called transaction sets, while in UN/EDIFACT they're simply called messages. Additionally, all the implementation guidelines for these
transaction sets or messages are
available in SEF. Therefore, one does not have to create an
implementation guideline from 'scratch', but can create one from an existing SEF file. So
to create an implementation guideline, one only needs to obtain the appropriate SEF file,
and then edit it.
For example, to create an implementation
guideline for an 810 version 4010 EDI file, it would just be a matter of obtaining
an 810 4010 SEF file,
and then editing it to include your own (or trading partner's)
requirements. SEF files are text files, and can be modified by using any
text editor. But a better method of editing a SEF file with less chance of
corrupting the file is by using our SEF
If one can understand the
basic structure of an EDI file, then one can easily comprehend the format of
SEF, since SEF files are basically templates or schemas of EDI files. An
EDI file consists of a message, which is made up of data segments, which are in
turn made up of data elements. So if one were to open a SEF file, one
would see it divided into sections. Below are descriptions of some of
Transaction Set - This section contains the template of an EDI
message. It contains all the data segments and elements allowed, and
their requirement if they are mandatory or optional in an EDI file. It
also contains the number of times a segment or a group of segments can be
.SEGS or Data
Segment Directory - This section lists all data segments used in the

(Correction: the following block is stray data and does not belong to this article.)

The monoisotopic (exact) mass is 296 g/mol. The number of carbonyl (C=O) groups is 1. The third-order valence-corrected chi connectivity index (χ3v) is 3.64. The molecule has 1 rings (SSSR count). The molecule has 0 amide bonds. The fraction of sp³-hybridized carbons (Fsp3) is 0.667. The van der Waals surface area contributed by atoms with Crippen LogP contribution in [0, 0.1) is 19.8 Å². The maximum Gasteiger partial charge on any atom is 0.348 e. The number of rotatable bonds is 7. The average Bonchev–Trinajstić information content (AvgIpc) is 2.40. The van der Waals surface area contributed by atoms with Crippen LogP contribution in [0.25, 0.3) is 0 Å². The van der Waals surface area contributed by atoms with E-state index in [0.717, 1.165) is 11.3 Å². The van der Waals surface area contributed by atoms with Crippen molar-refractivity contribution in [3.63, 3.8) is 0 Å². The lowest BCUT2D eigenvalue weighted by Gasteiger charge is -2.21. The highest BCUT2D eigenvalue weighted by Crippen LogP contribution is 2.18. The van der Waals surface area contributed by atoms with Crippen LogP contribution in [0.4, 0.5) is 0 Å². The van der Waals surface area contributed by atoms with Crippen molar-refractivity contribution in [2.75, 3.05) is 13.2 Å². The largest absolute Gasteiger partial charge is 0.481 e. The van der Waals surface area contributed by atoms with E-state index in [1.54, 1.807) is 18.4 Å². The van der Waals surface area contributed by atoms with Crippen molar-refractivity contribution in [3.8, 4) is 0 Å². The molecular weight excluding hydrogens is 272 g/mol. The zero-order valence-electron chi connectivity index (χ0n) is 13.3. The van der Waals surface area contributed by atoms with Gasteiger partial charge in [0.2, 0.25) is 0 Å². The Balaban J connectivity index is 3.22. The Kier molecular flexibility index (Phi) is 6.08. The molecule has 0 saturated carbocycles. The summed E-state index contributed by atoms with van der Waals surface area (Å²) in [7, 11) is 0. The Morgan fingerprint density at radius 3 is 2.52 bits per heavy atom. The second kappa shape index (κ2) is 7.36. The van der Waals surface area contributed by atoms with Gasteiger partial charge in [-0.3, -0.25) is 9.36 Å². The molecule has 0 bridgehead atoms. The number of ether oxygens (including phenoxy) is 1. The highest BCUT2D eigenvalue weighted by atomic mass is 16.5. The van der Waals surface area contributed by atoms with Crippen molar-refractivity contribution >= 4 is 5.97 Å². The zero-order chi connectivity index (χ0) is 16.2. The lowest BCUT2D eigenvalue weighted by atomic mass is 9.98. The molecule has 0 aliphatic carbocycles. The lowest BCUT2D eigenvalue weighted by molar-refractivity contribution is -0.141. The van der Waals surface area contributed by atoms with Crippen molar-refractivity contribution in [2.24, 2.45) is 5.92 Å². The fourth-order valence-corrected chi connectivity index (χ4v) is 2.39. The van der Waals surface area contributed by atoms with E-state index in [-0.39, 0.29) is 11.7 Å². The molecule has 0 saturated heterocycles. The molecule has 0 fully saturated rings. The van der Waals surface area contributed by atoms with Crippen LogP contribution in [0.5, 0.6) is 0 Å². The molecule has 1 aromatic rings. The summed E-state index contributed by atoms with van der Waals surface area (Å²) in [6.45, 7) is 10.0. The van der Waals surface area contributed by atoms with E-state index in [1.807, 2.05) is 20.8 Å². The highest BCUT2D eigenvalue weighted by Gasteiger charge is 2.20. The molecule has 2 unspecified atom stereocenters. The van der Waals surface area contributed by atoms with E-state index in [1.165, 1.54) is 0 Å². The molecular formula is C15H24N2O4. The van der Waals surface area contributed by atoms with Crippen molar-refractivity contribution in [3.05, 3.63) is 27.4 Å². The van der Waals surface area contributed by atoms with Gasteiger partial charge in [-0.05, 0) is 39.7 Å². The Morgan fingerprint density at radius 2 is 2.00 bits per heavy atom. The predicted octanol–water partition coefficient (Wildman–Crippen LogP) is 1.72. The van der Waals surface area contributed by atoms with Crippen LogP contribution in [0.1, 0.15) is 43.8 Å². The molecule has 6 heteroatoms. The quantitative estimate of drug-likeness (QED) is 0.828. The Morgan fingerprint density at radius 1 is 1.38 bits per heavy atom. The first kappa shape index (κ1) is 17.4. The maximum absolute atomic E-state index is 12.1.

transaction set, as well as displays the data elements that constitute each
of the data segments. Editing a data segment in this section will
affect all of the same data segment in the transaction set (.SETS).
.COMS or Composite
Element Directory - This section lists all composite elements used in
the transaction set, as well as displays the sub data elements that
constitute each of the composite elements. Editing a composite element
in this section will affect all of the same composite element in the transaction
.ELMS or Data
Element Directory - This section lists all data elements used in the
transaction set. It describes the structure of the data elements by
listing each of their data type, and minimum and maximum length of their
values. Editing a data element in this section may affect the
composite element and data segment directories and transaction set section.
.CODES or Code
Directory - This section lists all data elements that have codes in them